Investigators to complete preliminary crash report in March

Investigators to complete preliminary crash report in March

NASSAU, BAHAMAS – While the Air Accident Investigation Department (AAID) continue to probe a plane crash that took place last November in waters off Nirvana Beach, investigators will complete their preliminary report and make it available to the public in March.

Kendall Dorsett, the operations investigator for the AAID, told Eyewitness News Online that in absence of key components of the aircraft, including the engine, the scope investigation of the investigation and analysis has been limited.

However, he said investigators have ruled out weather as a factor which may have contributed to the crash.

“The investigation is ongoing and we have reviewed aspects relating to weather and we have ruled that out,” Dorsett said.

“…Let me start by saying in the absence of aircraft or major components of the aircraft — engine, airframe etc. — the investigation has sort of been in limited in its analysis phase.

“Subsequently, we have had to rely on other forms of records to compile our investigation and that is ongoing.

“The preliminary report will be made available in March; outlining where we are in the process of the investigation, with the final report to be completed hopefully within a year’s time [of the incident].”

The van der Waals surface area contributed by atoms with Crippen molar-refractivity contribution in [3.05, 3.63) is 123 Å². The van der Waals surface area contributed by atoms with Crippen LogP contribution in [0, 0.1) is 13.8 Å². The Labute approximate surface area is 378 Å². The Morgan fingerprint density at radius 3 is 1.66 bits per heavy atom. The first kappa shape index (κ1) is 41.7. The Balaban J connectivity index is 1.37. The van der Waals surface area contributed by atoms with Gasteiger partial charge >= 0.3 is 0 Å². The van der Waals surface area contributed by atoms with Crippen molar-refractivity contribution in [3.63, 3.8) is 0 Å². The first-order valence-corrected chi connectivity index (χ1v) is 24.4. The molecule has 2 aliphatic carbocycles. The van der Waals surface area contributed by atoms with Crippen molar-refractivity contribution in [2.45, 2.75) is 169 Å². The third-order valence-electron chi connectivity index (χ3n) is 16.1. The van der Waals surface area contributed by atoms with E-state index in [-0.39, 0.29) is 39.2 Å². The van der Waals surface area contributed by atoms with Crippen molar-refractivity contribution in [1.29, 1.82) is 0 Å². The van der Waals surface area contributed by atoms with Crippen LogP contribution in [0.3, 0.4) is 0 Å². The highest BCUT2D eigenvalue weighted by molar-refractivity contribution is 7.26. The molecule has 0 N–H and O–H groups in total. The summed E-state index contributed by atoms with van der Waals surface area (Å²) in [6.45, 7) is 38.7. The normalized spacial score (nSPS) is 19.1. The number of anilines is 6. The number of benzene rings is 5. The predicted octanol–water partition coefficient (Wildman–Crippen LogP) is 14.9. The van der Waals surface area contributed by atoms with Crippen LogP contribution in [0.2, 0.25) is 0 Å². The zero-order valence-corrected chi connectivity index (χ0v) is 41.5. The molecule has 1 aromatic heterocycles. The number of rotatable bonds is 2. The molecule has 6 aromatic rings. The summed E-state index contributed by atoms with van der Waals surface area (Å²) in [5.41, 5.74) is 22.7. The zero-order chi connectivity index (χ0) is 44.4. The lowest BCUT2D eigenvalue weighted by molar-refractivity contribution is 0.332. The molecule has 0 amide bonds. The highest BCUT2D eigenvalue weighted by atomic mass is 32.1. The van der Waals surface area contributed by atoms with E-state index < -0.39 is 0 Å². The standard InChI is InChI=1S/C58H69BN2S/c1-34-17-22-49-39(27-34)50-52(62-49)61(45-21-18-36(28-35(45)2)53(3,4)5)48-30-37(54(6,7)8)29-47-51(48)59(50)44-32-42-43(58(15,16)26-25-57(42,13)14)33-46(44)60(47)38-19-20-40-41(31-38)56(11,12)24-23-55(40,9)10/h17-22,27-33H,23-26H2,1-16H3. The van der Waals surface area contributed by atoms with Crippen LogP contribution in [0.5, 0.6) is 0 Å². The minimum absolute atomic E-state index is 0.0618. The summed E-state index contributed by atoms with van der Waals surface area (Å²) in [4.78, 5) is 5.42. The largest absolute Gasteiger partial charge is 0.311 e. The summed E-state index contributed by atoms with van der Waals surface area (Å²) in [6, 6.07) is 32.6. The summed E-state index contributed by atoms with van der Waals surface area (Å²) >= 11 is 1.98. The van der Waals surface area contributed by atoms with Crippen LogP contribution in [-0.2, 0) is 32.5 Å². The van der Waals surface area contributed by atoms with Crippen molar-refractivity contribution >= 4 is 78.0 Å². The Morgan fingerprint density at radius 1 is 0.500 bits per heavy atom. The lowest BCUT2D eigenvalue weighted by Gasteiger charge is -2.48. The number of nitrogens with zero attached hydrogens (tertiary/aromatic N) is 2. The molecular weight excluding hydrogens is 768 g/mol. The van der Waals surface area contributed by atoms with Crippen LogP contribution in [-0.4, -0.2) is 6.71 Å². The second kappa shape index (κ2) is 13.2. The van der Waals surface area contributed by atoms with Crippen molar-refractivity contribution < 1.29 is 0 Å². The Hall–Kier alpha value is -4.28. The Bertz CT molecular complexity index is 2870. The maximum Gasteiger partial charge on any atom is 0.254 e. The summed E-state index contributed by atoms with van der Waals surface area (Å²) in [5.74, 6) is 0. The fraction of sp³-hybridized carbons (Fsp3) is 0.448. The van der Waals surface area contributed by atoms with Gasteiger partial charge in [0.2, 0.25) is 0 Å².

As has been widely reported, Air Traffic Control lost radar contact with the six-seater aircraft flown by captain Byron Ferguson after he reported that he was experiencing difficulties.

The plane plunged into the sea two nautical miles from the airfield at Lynden Pindling International Airport.

A week after the crash, volunteers and civilian divers discovered debris believed to be from the aircraft in waters near the crash area, around a quarter of a mile off Nirvana Beach.

In the days following the crash, the RBDF was widely criticized for its handling of the search efforts.

Prime Minister Dr. Hubert Minnis has promised a full review.

Meanwhile, the Ferguson family continues to search for the aircraft, but has been challenged to raise the necessary funds to acquire a remotely operated vehicle (ROV) that can reach depths of up to 10,000 feet.

A GoFundMe page, titled ‘Bring Byron Home’ has raised over $25,000.

Speaking with Eyewitness News Online recently, Ashton Ferguson, Byron’s brother said his family was exploring options, but the proposals to engage an ROV and specialist to operate the equipment has been in the hundreds of thousands of dollars.

According to Dorsett, if any additional debris or otherwise is found at any point in time the investigation will be reopened and reviewed.